You should receive an immediate confirmation from Adobe Connect following your registration.  Please contact if you do not receive it. You will receive a reminder with the link to log in on the day of the broadcast.
We look forward to your participation in the HV-ImpACT January webinar!
Mary Mackrain, Technical Monitor
Home Visiting – Improvement Action Center Team
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AZ Early Childhood Workforce Registry Event

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Help Prevent Shaken Baby Syndrome

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Prevent Child Abuse Arizona provides education about coping with crying to more than 45,000 new parents annually in participating birth hospitals throughout the state. Nurses deliver this education to prepare new parents to manage a crying baby and to be aware of the life-threatening dangers of shaking a baby.
At a recent high school health fair, a 14-year-old girl lingered at the Prevent Child Abuse Arizona booth nervously looking at the Never Shake a Baby materials. Finally she spoke and said that she had gotten into trouble because her mother saw her shake her infant brother. She said she did not know why her mother was so mad.
Eventually, the girl revealed the infant was actually her son. A Prevent Child Abuse Arizona program leader carefully explained why babies cry, how to soothe them, and how dangerous shaking an infant can be. The girl was extremely attentive and asked a number of questions. The information she received that day on the dangers of shaking may very well have saved her baby’s life.
“My work with Prevent Child Abuse Arizona is so rewarding. To be able to keep babies safe – saving precious lives – is something I get up determined to do each and every day. An educated mom equals a safe baby.”
– Nicole Valdez, Never Shake a Baby Arizona Statewide Coordinator

Shaken Baby Syndrome can cause seizures, blindness, paralysis, learning disabilities and death. Please consider making a year-end gift today so we can continue our important work educating the community and training professionals who serve children and their families.


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What Works Symposium


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UA offers behavior, family transition classes for TUSD parents

By Gabriella Vukelic For the Arizona Daily Star

A University of Arizona family engagement program is helping TUSD parents cope with their children’s behavioral issues, coaching them through family transitions. The free program offers classes that focus on different aspects of behavioral issues and how to talk to children whose parents are going through a divorce or separation, said Debbie Curley, who runs the program.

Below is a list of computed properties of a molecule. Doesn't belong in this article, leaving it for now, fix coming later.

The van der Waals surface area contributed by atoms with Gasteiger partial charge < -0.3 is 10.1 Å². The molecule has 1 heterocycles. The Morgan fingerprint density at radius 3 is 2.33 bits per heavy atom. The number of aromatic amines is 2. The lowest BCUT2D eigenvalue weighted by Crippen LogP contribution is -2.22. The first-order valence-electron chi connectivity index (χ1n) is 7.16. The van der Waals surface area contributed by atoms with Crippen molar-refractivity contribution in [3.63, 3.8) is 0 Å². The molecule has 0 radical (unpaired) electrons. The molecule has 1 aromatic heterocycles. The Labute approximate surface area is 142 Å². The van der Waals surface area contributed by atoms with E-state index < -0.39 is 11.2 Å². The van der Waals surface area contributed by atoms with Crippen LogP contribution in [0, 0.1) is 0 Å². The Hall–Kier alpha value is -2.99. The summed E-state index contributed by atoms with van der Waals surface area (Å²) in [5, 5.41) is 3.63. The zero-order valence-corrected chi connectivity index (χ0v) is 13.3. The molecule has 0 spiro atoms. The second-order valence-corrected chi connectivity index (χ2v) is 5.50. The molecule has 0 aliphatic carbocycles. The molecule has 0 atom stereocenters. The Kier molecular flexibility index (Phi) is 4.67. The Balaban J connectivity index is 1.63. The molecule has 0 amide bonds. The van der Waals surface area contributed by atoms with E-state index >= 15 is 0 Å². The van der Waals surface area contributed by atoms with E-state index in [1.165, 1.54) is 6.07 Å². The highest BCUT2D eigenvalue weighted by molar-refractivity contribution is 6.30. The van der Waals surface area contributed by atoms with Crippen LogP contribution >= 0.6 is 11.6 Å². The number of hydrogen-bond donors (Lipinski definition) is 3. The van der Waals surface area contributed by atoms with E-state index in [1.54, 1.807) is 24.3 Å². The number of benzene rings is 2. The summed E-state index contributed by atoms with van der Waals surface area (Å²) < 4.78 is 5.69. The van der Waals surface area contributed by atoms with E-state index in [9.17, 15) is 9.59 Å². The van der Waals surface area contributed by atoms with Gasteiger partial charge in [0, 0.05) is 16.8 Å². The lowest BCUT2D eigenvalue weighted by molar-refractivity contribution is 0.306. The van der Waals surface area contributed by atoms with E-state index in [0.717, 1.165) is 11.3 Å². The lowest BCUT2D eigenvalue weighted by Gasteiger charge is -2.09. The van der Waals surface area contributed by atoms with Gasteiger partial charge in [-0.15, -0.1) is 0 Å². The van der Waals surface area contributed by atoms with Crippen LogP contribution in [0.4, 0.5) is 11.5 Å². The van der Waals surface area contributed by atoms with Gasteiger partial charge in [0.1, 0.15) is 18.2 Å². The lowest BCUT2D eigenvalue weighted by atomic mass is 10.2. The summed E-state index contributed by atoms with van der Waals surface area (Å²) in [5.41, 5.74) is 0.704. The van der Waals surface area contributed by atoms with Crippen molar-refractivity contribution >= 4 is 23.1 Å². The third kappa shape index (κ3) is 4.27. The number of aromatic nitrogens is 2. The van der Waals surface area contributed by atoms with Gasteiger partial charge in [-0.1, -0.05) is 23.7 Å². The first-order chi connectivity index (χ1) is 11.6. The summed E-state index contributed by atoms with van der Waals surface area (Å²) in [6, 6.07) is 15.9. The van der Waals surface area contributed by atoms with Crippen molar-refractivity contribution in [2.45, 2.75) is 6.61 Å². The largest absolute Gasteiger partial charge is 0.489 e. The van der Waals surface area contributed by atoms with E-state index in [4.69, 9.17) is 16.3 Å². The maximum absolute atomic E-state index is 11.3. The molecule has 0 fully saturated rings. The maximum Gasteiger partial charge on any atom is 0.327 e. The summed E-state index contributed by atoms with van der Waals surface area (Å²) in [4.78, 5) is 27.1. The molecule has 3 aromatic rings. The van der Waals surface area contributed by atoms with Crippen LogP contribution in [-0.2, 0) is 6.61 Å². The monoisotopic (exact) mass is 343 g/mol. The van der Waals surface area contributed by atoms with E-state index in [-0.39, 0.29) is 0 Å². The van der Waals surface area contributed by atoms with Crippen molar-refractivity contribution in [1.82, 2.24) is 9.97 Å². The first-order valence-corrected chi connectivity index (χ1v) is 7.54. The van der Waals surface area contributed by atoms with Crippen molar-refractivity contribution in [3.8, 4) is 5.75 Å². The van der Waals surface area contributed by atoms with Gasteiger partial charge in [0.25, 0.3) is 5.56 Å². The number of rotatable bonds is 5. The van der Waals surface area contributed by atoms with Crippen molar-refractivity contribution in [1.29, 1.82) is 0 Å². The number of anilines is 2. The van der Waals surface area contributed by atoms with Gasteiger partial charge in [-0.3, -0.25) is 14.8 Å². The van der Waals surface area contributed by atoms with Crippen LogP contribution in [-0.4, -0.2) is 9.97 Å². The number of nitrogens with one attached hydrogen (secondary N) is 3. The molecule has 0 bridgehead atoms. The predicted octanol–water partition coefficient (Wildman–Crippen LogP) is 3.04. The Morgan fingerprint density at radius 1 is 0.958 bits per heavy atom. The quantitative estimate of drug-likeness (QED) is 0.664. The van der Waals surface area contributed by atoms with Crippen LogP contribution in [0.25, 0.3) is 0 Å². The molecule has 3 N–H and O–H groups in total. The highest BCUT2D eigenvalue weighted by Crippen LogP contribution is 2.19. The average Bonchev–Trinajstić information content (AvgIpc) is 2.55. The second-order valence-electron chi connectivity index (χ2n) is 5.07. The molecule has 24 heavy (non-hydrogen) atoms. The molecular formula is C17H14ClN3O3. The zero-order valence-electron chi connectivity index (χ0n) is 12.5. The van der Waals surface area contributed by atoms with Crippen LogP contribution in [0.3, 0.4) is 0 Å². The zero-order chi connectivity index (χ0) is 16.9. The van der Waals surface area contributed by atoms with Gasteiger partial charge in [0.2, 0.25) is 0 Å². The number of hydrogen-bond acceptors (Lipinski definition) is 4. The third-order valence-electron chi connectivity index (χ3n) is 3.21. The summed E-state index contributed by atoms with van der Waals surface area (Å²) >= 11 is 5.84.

What might be appropriate for one family might not be appropriate for another, so parents learn to be aware and there for their children, she said. The program is based on knowledge and research from the university and seeks to help child brain development.

“The importance of this is learning how to keep kids out of the middle,” Curley said. “Don’t blame them, they are not the cause, and say that mom and dad will work it out.”

The sessions, taught at TUSD’s Palo Verde Family Center, 1302 S. Avenida Vega, are open to parents with children of all ages.

Children don’t attend the classes with their parents, but child care is available. The care center has trained professionals and is education-based.

The child-behavioral management classes give parents a “tool box” of skills, said Ana Morales, a facilitator and trainer of the program. In the first session, parents learn positive parenting skills and set their first goals. Then, in the second session, they develop relationship techniques related to better communication and social skills.

Each week, parents are required to log in any meltdowns that their child might have had. If one happens, they need to log what happened before, what triggered them to melt down, and what happened after.

Michelle Naour, a TUSD parent with 5-year-old twin daughters, takes the child-behavior management classes for an opportunity to be a better parent. The most interesting part about the classes, she said, is interacting with other parents and knowing that she is not alone in dealing with behavioral issues. “My twins are very different, so I can’t parent both of them the same way,” Naour said. “That’s the change I need to focus on.”

Gabriella Vukelic is a University of Arizona journalism student who is an apprentice at the Star. Contact her at